Comments: 6
I'm not going to read your review . . . yet. I just suggested this one to my book club. Hoping it gets the vote!
Her Fine Eyes 8 years ago
I hope your book club chooses it, too!
Chenbipan (guest) 8 years ago
Hi, Marie-Laure not getting cataract surgery also bothered me. However, I am not sure you got the correct information from your ophthalmologist. While it is true that cataract surgery has poor outcomes when performed after the age of ten, this is in the case of children who are born blind or go blind very early from cataracts. This is because their brains do not develop to interpret vision. However, Marie-Laure goes blind at age six. It would be much more likely, therefore, that she would be able to see following cataract surgery. Didn't realize how much this bugged me until I saw not many people were talking about it.
Her Fine Eyes 8 years ago
Very interesting! Thank you for clarifying that. (And now I'll feel free to let that plot point continue to nag at me.) The only possible reasons to not have the surgery, then, would be 1. she was too poor, or 2. she had a personal opposition to it (in the way that some deaf people choose not to get cochlear implants). But if I recall correctly, Marie and her uncle traveled in the years after the war, fulfilling a promise to themselves, which means they weren't destitute. And if Doerr wanted to imply #2, he could have snuck that feeling into Marie's thoughts somewhere, or reflected on it in her 1980s stroll with her grandson.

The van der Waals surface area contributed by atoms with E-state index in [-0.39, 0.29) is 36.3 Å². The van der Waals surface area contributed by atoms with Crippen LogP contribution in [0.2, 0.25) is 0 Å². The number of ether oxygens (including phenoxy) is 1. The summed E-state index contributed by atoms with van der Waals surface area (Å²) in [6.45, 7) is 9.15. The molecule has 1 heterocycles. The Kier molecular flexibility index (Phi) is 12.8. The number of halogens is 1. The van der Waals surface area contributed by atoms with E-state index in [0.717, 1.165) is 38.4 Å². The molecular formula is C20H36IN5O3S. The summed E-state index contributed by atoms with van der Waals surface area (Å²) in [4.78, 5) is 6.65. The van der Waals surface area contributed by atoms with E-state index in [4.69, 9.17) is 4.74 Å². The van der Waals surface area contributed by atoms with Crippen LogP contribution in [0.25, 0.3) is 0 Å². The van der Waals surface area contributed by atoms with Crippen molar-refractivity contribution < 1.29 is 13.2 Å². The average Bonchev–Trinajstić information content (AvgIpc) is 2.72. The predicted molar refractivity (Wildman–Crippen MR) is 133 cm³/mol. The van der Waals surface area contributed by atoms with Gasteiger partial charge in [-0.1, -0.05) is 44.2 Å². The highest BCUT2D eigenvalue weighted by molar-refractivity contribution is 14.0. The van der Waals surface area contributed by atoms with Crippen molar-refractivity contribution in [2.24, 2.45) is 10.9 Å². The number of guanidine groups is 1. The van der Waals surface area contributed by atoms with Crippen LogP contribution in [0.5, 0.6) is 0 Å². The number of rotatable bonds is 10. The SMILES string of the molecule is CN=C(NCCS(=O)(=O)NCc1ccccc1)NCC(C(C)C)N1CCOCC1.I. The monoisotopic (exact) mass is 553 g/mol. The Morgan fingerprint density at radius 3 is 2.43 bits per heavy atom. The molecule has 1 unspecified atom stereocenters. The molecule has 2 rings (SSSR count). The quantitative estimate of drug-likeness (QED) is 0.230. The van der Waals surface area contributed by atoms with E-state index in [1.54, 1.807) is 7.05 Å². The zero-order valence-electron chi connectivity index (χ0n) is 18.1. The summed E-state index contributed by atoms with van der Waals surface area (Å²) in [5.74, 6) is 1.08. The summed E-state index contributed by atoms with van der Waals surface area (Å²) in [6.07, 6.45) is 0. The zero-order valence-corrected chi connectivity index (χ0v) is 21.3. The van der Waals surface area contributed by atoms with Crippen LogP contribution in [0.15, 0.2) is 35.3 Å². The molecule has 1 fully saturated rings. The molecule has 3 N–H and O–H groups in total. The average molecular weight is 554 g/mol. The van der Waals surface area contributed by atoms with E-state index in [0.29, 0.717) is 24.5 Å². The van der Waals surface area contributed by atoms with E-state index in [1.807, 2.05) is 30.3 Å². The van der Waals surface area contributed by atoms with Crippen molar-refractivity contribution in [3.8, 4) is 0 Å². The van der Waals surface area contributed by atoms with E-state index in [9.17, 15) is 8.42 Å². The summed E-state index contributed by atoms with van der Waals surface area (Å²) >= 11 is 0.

kberenb (guest) 6 years ago
Hi, excellent review!
I'm writing an essay on this novel, on the topic of bravery.
Do you have any points that shows the bravery from Marie-Laure, Werner and Etienne?
Thank you :)
Her Fine Eyes 6 years ago
Oh my gosh, great topic--there were so many wonderful instances of bravery! And even moments of poignant failed bravery (like when Werner doesn't/can't defend his friend Frederick when he's nearly beaten to death at the school [ironically for bravely refusing to participate in the murder of an enemy prisoner]). I don't have time to flip through my book (or my memory) to look for them, but I notice that the CliffsNotes for this novel are free online, and maybe if you zip through the outline you'll recall examples that appeal to you. Good luck with your essay! https://www.cliffsnotes.com/literature/a/all-the-light-we-cannot-see/about-all-the-light-we-cannot-see